Our subject is peculiarly appropriate to many. Few are the travelers to heaven who do not pass through the land of 'Bochim' (the place of weeping– Judges 2:5), and the valley of tears, in their way. Blessed are they, and more blessed will they be, who, being chastened by the hand of their heavenly Father—are thereby made partakers of his holiness. The afflictions and consolations of ministers are often made subservient to the good of their people. The apostle has beautifully expressed this, 2 Cor. 1:3-7. I would not be a sterile thorn in the garden of the Lord, but a fruitful vine, and bearing the more fruit for the 'pruning of his severe but infallible kindness'; and "I desire fruit that may abound to your account." May it be granted me to teach you by example as well as precept—not only the 'active virtues', but the 'passive graces' of our holy religion; and both by what I suffer and enjoy, may I be made more effectually the comforter as well as instructor of the sorrowing portion of God's chosen family.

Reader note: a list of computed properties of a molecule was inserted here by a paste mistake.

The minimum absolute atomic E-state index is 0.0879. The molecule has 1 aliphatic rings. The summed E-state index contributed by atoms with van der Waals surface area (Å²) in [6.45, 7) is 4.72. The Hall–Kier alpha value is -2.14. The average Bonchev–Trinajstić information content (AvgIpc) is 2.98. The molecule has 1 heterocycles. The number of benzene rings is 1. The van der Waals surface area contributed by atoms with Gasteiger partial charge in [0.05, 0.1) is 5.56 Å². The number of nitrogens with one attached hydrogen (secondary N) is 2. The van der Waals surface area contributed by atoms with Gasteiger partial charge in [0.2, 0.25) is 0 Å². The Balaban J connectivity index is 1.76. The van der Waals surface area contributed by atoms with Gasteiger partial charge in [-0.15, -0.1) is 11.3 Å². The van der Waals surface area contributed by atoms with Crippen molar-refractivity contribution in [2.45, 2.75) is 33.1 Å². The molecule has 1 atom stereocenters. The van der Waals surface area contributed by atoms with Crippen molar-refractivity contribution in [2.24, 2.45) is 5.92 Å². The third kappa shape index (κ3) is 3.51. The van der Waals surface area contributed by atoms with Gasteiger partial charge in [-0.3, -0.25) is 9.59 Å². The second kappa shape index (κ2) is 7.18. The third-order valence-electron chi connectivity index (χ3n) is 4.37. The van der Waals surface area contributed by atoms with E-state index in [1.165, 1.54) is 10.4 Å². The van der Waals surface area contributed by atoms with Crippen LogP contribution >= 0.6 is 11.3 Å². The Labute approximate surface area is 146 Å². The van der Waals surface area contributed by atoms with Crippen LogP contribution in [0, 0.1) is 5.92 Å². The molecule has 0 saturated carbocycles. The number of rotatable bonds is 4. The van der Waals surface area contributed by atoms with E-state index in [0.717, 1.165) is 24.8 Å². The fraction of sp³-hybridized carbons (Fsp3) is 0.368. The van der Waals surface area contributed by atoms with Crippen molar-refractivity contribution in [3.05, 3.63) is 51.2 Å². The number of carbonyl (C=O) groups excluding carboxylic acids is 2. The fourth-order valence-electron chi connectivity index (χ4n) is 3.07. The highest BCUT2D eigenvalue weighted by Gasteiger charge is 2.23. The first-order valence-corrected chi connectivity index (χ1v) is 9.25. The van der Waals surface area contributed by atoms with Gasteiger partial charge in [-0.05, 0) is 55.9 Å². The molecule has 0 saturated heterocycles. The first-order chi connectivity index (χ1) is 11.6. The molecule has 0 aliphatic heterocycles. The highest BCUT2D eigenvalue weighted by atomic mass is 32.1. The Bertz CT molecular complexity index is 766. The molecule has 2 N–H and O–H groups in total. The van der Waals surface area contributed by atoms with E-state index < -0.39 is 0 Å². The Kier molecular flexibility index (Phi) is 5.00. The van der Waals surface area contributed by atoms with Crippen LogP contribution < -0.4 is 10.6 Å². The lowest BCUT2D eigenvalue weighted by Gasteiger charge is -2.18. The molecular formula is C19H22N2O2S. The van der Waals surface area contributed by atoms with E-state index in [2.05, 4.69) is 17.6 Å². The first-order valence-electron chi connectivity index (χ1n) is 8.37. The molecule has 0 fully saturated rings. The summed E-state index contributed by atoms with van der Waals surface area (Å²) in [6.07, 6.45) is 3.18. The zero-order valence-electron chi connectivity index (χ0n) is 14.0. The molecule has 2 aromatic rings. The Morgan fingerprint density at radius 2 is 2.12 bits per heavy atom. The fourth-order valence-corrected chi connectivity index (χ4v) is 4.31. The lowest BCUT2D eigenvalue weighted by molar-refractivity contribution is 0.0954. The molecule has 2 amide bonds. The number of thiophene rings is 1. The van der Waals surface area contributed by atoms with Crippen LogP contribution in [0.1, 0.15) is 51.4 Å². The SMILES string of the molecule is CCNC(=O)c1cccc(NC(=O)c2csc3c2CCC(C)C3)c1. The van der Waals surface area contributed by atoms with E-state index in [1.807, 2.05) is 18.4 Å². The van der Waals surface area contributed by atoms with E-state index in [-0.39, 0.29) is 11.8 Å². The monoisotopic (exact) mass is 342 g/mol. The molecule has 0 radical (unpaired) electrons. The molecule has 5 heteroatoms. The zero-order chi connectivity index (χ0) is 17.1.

I. The proof of a sanctified affliction begins to show itself while the trouble lasts. Though it be very true that it is "afterwards," when it is gone by, that it yields "the peaceable fruits of righteousness" in their maturity; yet as there can be no fruits where there have been no blossoms, so in this case the 'buds of spiritual improvement' must be seen during the season of affliction, or there will be no ripe fruits afterwards. A right frame of mind rarely comes on when the trial is over—if it does not commence while it lasts. The seeds of improvement, like some grain—must be sown while the showers are falling and the ground is wet, or they will not germinate and yield a crop. While the tear is yet in the eye, the earnest desire after sanctification must be in the heart. Let not the sufferers, therefore, put by the wish, and suspend the effort to get good, until the visitation of the Almighty has passed away. A child who is not brought to reflection, and to begin, at least, an appropriate disposition, while under chastisement—is rarely brought to it when the rod is laid aside, and he is restored to his fellows, in all the joyousness of boyish hilarity. The reason why trials are so generally unproductive of spiritual effect, is because the sufferer postpones his attempts to render them beneficial until days of prosperity return—and then he is too busy and too happy in the enjoyment of his altered circumstances, to call to remembrance the wormwood and the gall.